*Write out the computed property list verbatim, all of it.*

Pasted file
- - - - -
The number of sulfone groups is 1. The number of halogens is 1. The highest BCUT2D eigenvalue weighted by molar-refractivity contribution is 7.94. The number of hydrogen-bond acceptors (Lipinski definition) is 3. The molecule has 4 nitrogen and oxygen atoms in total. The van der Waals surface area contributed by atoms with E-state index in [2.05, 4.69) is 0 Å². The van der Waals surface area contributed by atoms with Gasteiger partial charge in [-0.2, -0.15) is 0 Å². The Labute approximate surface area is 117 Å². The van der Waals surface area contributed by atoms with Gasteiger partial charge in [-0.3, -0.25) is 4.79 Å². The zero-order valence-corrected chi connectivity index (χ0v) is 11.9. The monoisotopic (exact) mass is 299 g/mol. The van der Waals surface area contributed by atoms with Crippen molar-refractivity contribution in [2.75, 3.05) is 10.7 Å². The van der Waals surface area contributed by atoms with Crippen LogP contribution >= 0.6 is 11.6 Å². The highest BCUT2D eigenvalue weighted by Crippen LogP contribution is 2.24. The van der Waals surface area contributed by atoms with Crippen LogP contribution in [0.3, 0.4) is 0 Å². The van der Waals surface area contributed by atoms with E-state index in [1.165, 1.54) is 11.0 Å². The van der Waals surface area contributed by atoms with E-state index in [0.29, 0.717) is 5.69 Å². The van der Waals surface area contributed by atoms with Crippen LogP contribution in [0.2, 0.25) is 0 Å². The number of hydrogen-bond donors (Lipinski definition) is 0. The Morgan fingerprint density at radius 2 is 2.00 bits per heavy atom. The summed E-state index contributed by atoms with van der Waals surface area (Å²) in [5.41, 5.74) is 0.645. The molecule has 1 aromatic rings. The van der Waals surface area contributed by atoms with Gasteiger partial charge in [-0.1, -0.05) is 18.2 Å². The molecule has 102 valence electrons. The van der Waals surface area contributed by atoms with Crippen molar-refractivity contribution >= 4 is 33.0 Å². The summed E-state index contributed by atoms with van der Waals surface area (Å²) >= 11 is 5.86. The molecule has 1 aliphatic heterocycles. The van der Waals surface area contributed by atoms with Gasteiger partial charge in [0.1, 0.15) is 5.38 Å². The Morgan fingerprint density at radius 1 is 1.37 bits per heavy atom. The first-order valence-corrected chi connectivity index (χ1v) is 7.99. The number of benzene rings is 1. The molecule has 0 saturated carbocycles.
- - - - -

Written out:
The number of sulfone groups is 1. The number of halogens is 1. The highest BCUT2D eigenvalue weighted by molar-refractivity contribution is 7.94. The number of hydrogen-bond acceptors (Lipinski definition) is 3. The molecule has 4 nitrogen and oxygen atoms in total. The van der Waals surface area contributed by atoms with E-state index in [2.05, 4.69) is 0 Å². The van der Waals surface area contributed by atoms with Gasteiger partial charge in [-0.2, -0.15) is 0 Å². The Labute approximate surface area is 117 Å². The van der Waals surface area contributed by atoms with Gasteiger partial charge in [-0.3, -0.25) is 4.79 Å². The zero-order valence-corrected chi connectivity index (χ0v) is 11.9. The monoisotopic (exact) mass is 299 g/mol. The van der Waals surface area contributed by atoms with Crippen molar-refractivity contribution in [2.75, 3.05) is 10.7 Å². The van der Waals surface area contributed by atoms with Crippen LogP contribution >= 0.6 is 11.6 Å². The highest BCUT2D eigenvalue weighted by Crippen LogP contribution is 2.24. The van der Waals surface area contributed by atoms with Crippen LogP contribution in [0.3, 0.4) is 0 Å². The van der Waals surface area contributed by atoms with E-state index in [1.165, 1.54) is 11.0 Å². The van der Waals surface area contributed by atoms with E-state index in [0.29, 0.717) is 5.69 Å². The van der Waals surface area contributed by atoms with Crippen LogP contribution in [0.2, 0.25) is 0 Å². The number of hydrogen-bond donors (Lipinski definition) is 0. The Morgan fingerprint density at radius 2 is 2.00 bits per heavy atom. The summed E-state index contributed by atoms with van der Waals surface area (Å²) in [5.41, 5.74) is 0.645. The molecule has 1 aromatic rings. The van der Waals surface area contributed by atoms with Gasteiger partial charge in [-0.1, -0.05) is 18.2 Å². The molecule has 102 valence electrons. The van der Waals surface area contributed by atoms with Crippen molar-refractivity contribution >= 4 is 33.0 Å². The summed E-state index contributed by atoms with van der Waals surface area (Å²) >= 11 is 5.86. The molecule has 1 aliphatic heterocycles. The van der Waals surface area contributed by atoms with Gasteiger partial charge in [0.1, 0.15) is 5.38 Å². The Morgan fingerprint density at radius 1 is 1.37 bits per heavy atom. The first-order valence-corrected chi connectivity index (χ1v) is 7.99. The number of benzene rings is 1. The molecule has 0 saturated carbocycles.